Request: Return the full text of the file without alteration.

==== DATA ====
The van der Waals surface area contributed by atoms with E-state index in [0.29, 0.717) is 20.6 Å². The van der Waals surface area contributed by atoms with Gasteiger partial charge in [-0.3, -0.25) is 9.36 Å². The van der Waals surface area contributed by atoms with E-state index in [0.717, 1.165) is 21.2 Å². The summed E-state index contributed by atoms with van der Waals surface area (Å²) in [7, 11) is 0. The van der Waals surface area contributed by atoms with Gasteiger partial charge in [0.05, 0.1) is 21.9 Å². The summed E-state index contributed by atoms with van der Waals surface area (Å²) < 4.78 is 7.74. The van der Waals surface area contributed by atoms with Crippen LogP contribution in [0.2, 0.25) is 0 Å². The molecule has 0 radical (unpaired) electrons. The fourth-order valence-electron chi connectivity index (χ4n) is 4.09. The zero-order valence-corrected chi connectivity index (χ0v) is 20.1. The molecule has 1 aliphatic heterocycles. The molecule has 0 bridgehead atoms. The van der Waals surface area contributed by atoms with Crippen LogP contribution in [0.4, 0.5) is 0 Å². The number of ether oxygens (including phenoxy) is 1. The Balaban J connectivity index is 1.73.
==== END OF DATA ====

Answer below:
The van der Waals surface area contributed by atoms with E-state index in [0.29, 0.717) is 20.6 Å². The van der Waals surface area contributed by atoms with Gasteiger partial charge in [-0.3, -0.25) is 9.36 Å². The van der Waals surface area contributed by atoms with E-state index in [0.717, 1.165) is 21.2 Å². The summed E-state index contributed by atoms with van der Waals surface area (Å²) in [7, 11) is 0. The van der Waals surface area contributed by atoms with Gasteiger partial charge in [0.05, 0.1) is 21.9 Å². The summed E-state index contributed by atoms with van der Waals surface area (Å²) < 4.78 is 7.74. The van der Waals surface area contributed by atoms with Crippen LogP contribution in [0.2, 0.25) is 0 Å². The molecule has 0 radical (unpaired) electrons. The fourth-order valence-electron chi connectivity index (χ4n) is 4.09. The zero-order valence-corrected chi connectivity index (χ0v) is 20.1. The molecule has 1 aliphatic heterocycles. The molecule has 0 bridgehead atoms. The van der Waals surface area contributed by atoms with Crippen LogP contribution in [0.4, 0.5) is 0 Å². The number of ether oxygens (including phenoxy) is 1. The Balaban J connectivity index is 1.73.